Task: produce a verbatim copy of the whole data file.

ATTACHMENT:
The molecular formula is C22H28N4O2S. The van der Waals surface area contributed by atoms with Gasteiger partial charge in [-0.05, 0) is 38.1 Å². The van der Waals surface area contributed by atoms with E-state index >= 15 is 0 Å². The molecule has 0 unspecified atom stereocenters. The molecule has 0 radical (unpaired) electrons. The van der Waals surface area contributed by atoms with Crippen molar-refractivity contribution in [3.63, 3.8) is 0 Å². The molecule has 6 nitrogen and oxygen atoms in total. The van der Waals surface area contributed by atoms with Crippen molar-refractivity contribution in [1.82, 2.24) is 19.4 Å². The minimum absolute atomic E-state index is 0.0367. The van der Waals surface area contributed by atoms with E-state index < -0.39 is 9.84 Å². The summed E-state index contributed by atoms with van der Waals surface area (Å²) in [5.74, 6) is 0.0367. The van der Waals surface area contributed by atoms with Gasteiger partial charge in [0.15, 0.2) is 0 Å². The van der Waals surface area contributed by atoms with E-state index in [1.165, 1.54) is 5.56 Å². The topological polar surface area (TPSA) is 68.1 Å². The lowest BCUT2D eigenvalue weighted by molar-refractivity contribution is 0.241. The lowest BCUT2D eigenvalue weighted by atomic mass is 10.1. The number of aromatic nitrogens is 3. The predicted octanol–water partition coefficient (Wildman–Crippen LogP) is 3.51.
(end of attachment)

The molecular formula is C22H28N4O2S. The van der Waals surface area contributed by atoms with Gasteiger partial charge in [-0.05, 0) is 38.1 Å². The van der Waals surface area contributed by atoms with E-state index >= 15 is 0 Å². The molecule has 0 unspecified atom stereocenters. The molecule has 0 radical (unpaired) electrons. The van der Waals surface area contributed by atoms with Crippen molar-refractivity contribution in [3.63, 3.8) is 0 Å². The molecule has 6 nitrogen and oxygen atoms in total. The van der Waals surface area contributed by atoms with Crippen molar-refractivity contribution in [1.82, 2.24) is 19.4 Å². The minimum absolute atomic E-state index is 0.0367. The van der Waals surface area contributed by atoms with E-state index < -0.39 is 9.84 Å². The summed E-state index contributed by atoms with van der Waals surface area (Å²) in [5.74, 6) is 0.0367. The van der Waals surface area contributed by atoms with Gasteiger partial charge in [0.15, 0.2) is 0 Å². The van der Waals surface area contributed by atoms with E-state index in [1.165, 1.54) is 5.56 Å². The topological polar surface area (TPSA) is 68.1 Å². The lowest BCUT2D eigenvalue weighted by molar-refractivity contribution is 0.241. The lowest BCUT2D eigenvalue weighted by atomic mass is 10.1. The number of aromatic nitrogens is 3. The predicted octanol–water partition coefficient (Wildman–Crippen LogP) is 3.51.